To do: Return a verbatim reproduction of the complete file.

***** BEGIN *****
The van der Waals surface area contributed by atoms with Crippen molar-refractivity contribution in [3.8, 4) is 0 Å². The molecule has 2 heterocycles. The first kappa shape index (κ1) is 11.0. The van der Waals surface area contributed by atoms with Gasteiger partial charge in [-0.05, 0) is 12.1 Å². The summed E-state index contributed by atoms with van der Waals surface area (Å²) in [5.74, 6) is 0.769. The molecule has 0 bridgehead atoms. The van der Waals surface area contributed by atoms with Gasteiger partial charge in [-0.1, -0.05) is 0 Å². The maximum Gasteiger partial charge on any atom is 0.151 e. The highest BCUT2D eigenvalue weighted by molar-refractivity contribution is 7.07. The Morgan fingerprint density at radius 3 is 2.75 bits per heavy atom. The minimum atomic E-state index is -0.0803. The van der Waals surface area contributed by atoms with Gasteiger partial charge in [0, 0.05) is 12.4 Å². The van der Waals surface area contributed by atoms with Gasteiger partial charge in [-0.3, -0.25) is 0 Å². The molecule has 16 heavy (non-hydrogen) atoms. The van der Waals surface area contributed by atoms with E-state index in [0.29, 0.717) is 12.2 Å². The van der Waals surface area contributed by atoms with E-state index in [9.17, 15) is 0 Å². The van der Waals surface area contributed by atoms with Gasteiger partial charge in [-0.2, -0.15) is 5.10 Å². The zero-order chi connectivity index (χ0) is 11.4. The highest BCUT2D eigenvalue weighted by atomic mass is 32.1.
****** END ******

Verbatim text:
The van der Waals surface area contributed by atoms with Crippen molar-refractivity contribution in [3.8, 4) is 0 Å². The molecule has 2 heterocycles. The first kappa shape index (κ1) is 11.0. The van der Waals surface area contributed by atoms with Gasteiger partial charge in [-0.05, 0) is 12.1 Å². The summed E-state index contributed by atoms with van der Waals surface area (Å²) in [5.74, 6) is 0.769. The molecule has 0 bridgehead atoms. The van der Waals surface area contributed by atoms with Gasteiger partial charge in [-0.1, -0.05) is 0 Å². The maximum Gasteiger partial charge on any atom is 0.151 e. The highest BCUT2D eigenvalue weighted by molar-refractivity contribution is 7.07. The Morgan fingerprint density at radius 3 is 2.75 bits per heavy atom. The minimum atomic E-state index is -0.0803. The van der Waals surface area contributed by atoms with Gasteiger partial charge in [0, 0.05) is 12.4 Å². The van der Waals surface area contributed by atoms with Gasteiger partial charge in [-0.3, -0.25) is 0 Å². The molecule has 16 heavy (non-hydrogen) atoms. The van der Waals surface area contributed by atoms with E-state index in [0.29, 0.717) is 12.2 Å². The van der Waals surface area contributed by atoms with E-state index in [9.17, 15) is 0 Å². The van der Waals surface area contributed by atoms with Gasteiger partial charge in [-0.2, -0.15) is 5.10 Å². The zero-order chi connectivity index (χ0) is 11.4. The highest BCUT2D eigenvalue weighted by atomic mass is 32.1.